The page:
But as I recognized and realized his sailing parallels, life somehow felt easier and safer to comprehend at those times and sailing became more meaningful. On a few memorable occasions my father reminded me - "No one ever gets in front by following the leader."
Eventually I perceived my father's advice was only applicable for about half the time of any sailboat race. Every seasoned racing sailor gradually realizes an opposite strategy when racing downwind. Cover the competition when one is behind. Get between your competition and the wind. Catch a fresh puff or gust or shift first before the leader does. Take their wind!
Racing downwind creates the possibility that a sailor could catch a leader by covering his wind with his or her sail. These Ideal 18s, sailing off the CT shore near Southport maneuver for best possible position by the time they each the leeward mark during a race.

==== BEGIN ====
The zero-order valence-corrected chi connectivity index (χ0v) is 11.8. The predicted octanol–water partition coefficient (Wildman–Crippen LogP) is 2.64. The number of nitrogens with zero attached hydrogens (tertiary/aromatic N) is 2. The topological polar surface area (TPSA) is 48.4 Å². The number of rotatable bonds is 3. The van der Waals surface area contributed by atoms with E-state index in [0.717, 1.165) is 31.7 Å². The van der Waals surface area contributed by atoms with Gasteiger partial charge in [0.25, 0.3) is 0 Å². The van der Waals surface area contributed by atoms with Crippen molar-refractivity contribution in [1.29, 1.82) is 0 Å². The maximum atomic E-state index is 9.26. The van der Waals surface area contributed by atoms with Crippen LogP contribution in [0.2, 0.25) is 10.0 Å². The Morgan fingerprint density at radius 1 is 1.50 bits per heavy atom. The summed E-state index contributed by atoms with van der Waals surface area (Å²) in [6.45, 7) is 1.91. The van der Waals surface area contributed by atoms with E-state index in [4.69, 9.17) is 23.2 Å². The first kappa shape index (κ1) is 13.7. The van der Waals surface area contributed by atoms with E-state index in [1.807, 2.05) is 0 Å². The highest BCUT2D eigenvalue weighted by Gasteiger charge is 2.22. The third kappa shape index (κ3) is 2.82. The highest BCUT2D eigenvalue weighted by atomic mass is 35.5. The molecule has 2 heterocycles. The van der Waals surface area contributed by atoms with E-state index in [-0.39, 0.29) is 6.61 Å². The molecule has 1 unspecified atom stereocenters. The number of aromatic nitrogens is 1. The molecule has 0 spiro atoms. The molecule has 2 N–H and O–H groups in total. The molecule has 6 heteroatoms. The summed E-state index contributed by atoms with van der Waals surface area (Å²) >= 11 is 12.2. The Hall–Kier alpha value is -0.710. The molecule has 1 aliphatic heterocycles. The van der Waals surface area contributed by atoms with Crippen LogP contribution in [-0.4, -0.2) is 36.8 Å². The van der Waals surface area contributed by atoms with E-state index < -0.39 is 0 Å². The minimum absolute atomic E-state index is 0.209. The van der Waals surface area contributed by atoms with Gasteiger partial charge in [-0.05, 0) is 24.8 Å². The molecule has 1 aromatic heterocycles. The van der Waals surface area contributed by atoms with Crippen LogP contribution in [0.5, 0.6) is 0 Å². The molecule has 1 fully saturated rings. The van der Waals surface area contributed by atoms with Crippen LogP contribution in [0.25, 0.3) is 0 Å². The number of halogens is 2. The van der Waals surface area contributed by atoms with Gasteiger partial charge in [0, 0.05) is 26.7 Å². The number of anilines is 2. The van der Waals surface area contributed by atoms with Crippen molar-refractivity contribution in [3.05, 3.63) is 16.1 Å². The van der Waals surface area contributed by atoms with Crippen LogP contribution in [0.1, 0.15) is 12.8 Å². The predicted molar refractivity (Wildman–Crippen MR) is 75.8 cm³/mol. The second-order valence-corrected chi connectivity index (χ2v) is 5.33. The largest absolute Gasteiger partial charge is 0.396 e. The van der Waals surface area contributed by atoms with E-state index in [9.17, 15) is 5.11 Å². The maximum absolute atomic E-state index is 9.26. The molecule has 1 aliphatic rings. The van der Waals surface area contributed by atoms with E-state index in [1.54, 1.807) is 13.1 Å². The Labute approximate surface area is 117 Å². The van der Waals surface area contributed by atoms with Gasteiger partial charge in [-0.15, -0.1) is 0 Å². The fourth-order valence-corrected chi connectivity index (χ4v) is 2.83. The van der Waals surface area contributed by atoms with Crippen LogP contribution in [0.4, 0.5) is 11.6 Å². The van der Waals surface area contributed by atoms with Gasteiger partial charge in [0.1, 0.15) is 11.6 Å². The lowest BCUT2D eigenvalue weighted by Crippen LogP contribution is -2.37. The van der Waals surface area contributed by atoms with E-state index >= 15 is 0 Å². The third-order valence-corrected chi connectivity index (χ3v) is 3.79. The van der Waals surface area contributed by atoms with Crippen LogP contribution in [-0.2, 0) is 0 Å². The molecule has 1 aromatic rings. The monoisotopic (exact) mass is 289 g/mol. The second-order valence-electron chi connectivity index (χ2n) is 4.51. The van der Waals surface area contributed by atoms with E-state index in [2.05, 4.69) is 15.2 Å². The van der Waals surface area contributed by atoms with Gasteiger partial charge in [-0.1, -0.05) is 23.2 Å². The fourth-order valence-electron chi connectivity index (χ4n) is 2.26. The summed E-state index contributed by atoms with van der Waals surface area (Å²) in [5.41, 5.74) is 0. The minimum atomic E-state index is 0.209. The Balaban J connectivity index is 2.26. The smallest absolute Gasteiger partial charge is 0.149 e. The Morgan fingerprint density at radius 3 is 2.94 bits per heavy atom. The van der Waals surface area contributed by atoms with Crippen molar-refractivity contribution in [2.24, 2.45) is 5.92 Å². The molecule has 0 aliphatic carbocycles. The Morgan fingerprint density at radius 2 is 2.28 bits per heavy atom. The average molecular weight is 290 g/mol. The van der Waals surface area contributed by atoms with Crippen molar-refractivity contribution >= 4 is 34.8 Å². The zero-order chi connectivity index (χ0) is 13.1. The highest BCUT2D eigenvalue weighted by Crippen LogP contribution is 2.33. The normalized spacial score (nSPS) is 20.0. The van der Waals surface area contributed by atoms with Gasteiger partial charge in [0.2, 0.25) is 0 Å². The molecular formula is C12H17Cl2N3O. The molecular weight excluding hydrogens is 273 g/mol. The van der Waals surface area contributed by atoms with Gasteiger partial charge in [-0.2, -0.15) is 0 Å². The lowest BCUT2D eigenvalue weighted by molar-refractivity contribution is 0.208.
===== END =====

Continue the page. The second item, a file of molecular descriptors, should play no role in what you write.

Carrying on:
"Wet behind the ears" (before my teenage age years ironically when I thought I knew everything or, at least, more than my parents), I perceived my father's words as applicable to many situations. And, if my selective memory serves me, I didn't give him any credit for ever showing me how to get ahead and get to be the lead boat. That would have been really powerful advice. For that, I had to find out myself. Somehow, I began to question truth and trust. How could he tell me only half truths? It felt like he wasn't sharing the whole story. Eventually I began to feel unique and then separate which morphed into feeling abandoned. The irony is that he probably wanted me to be more independent while I wanted that too. But instead of appreciating him more, I jumped to conclusions, even as a parent, he should be helping me more. By the time I had figured he was helping me the best way he knew, I began to respect him more. It was the same time when my son seemed to think my sole purpose in life was to serve him. Ah, the irony of following a leader. Like most kids, there was a time I revered my father and followed him unconditionally.